At two high schools in a middle-class suburb of Chicago, white students average a 3.29 (mostly Bs) while blacks average a 2.31 (mostly Cs). Thanks to the federal No Child Left Behind Act, schools can’t be judged as successful unless all subgroups in the school are doing OK. So Oak Park High and River Forest High have been researching the reasons behind the racial achievement gap, reports the Chicago Tribune (free registration).
White kids get more coaching in how to navigate the school bureaucracy from family members and peers — how to get coveted courses and work for a higher grade. Black students reported feeling inspired by far fewer teachers than their white peers did. Some teachers and counselors don’t feel as comfortable around black students and make assumptions about their ability based on behavior and other biases.
Grade inflation may be a factor: Whites earn higher grades than their standardized test scores would predict, while blacks’ grades correlate with their scores. Researchers suggested whites, especially in honors classes, receive overly generous grades. (Blacks who take honors classes also earn lower grades than white classmates.)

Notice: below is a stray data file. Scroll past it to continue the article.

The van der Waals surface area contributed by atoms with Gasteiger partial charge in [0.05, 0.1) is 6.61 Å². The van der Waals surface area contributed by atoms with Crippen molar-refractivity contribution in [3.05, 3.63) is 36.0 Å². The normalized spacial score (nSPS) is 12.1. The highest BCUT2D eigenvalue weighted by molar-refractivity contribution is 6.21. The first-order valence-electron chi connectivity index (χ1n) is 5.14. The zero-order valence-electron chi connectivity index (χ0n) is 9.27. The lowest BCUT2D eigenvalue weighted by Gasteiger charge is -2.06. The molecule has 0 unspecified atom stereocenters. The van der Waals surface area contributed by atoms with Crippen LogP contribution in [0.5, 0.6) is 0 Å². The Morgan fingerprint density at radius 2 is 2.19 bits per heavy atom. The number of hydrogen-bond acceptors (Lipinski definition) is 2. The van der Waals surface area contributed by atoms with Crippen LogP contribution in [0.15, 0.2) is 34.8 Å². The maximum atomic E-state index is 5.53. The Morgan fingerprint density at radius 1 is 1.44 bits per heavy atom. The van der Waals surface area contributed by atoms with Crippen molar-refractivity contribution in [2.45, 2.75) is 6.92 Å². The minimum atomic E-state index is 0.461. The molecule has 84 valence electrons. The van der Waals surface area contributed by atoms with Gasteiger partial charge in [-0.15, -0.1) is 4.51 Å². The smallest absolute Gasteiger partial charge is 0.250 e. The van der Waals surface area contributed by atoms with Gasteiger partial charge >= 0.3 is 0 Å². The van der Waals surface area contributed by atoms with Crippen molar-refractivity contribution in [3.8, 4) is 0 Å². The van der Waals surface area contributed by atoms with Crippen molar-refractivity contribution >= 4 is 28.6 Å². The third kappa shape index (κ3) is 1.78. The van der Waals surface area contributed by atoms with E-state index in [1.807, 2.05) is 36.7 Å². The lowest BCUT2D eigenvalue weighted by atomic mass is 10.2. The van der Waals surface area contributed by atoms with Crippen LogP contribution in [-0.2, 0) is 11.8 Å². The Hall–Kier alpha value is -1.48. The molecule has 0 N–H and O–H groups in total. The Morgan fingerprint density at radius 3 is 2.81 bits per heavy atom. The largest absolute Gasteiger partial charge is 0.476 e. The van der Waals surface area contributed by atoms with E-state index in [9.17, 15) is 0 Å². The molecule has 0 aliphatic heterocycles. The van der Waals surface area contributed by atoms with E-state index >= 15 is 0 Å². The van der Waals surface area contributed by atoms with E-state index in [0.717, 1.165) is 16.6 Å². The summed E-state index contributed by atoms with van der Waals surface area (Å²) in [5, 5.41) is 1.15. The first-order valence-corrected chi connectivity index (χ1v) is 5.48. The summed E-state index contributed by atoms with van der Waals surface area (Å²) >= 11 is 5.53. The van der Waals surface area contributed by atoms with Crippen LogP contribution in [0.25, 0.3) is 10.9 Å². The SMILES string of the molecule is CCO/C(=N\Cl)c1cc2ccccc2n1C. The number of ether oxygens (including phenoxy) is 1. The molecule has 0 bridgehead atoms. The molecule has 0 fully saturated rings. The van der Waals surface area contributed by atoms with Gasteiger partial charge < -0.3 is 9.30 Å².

The high schools are clustering black students in advanced classes, so they won’t feel isolated. Minority students with decent test scores are being encouraged to take honors courses, and offered extra help. In addition, mentors now meet with new ninth graders who did poorly in middle school — two-thirds of the group are black males — to provide academic help and practical advice.
“I talked to them about playing the game in class, making eye contact with the teacher, taking notes, bringing in the textbook, being on time,” (teacher Michael) Mitchell said.
Not exactly rocket science, is it? But some students feel that pleasing the teacher is a threat to their black identity.